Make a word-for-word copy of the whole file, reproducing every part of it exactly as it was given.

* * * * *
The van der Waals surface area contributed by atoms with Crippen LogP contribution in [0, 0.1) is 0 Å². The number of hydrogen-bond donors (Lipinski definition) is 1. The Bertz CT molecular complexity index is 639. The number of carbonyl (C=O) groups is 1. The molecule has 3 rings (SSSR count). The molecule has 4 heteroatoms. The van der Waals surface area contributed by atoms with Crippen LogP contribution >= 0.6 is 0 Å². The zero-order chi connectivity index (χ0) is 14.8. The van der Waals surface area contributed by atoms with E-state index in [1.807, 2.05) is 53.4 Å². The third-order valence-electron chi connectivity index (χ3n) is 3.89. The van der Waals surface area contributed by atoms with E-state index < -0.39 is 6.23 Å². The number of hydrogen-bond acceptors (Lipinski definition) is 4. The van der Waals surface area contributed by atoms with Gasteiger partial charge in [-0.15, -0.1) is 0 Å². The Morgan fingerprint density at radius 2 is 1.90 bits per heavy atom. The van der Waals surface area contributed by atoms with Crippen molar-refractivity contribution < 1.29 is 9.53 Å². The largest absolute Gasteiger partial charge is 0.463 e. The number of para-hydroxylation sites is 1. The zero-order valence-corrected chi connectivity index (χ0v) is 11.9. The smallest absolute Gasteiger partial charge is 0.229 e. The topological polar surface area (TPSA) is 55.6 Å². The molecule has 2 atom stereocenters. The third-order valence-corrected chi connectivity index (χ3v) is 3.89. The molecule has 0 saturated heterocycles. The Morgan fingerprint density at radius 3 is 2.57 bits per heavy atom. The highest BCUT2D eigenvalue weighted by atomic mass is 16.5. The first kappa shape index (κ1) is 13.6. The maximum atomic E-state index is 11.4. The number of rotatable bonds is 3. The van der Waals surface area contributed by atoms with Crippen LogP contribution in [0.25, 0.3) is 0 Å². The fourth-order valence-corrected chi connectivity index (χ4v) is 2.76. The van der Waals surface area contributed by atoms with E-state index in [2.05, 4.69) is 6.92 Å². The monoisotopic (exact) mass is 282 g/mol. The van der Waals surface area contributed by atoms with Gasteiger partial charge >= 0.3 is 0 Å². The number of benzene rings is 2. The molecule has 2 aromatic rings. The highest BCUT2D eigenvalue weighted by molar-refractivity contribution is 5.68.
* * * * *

The van der Waals surface area contributed by atoms with Crippen LogP contribution in [0, 0.1) is 0 Å². The number of hydrogen-bond donors (Lipinski definition) is 1. The Bertz CT molecular complexity index is 639. The number of carbonyl (C=O) groups is 1. The molecule has 3 rings (SSSR count). The molecule has 4 heteroatoms. The van der Waals surface area contributed by atoms with Crippen LogP contribution >= 0.6 is 0 Å². The zero-order chi connectivity index (χ0) is 14.8. The van der Waals surface area contributed by atoms with E-state index in [1.807, 2.05) is 53.4 Å². The third-order valence-electron chi connectivity index (χ3n) is 3.89. The van der Waals surface area contributed by atoms with E-state index < -0.39 is 6.23 Å². The number of hydrogen-bond acceptors (Lipinski definition) is 4. The van der Waals surface area contributed by atoms with Gasteiger partial charge in [-0.15, -0.1) is 0 Å². The Morgan fingerprint density at radius 2 is 1.90 bits per heavy atom. The van der Waals surface area contributed by atoms with Crippen molar-refractivity contribution < 1.29 is 9.53 Å². The largest absolute Gasteiger partial charge is 0.463 e. The number of para-hydroxylation sites is 1. The zero-order valence-corrected chi connectivity index (χ0v) is 11.9. The smallest absolute Gasteiger partial charge is 0.229 e. The topological polar surface area (TPSA) is 55.6 Å². The molecule has 2 atom stereocenters. The third-order valence-corrected chi connectivity index (χ3v) is 3.89. The molecule has 0 saturated heterocycles. The Morgan fingerprint density at radius 3 is 2.57 bits per heavy atom. The highest BCUT2D eigenvalue weighted by atomic mass is 16.5. The first kappa shape index (κ1) is 13.6. The maximum atomic E-state index is 11.4. The number of rotatable bonds is 3. The van der Waals surface area contributed by atoms with Crippen LogP contribution in [0.25, 0.3) is 0 Å². The fourth-order valence-corrected chi connectivity index (χ4v) is 2.76. The van der Waals surface area contributed by atoms with E-state index in [2.05, 4.69) is 6.92 Å². The monoisotopic (exact) mass is 282 g/mol. The van der Waals surface area contributed by atoms with Gasteiger partial charge >= 0.3 is 0 Å². The number of benzene rings is 2. The molecule has 2 aromatic rings. The highest BCUT2D eigenvalue weighted by molar-refractivity contribution is 5.68.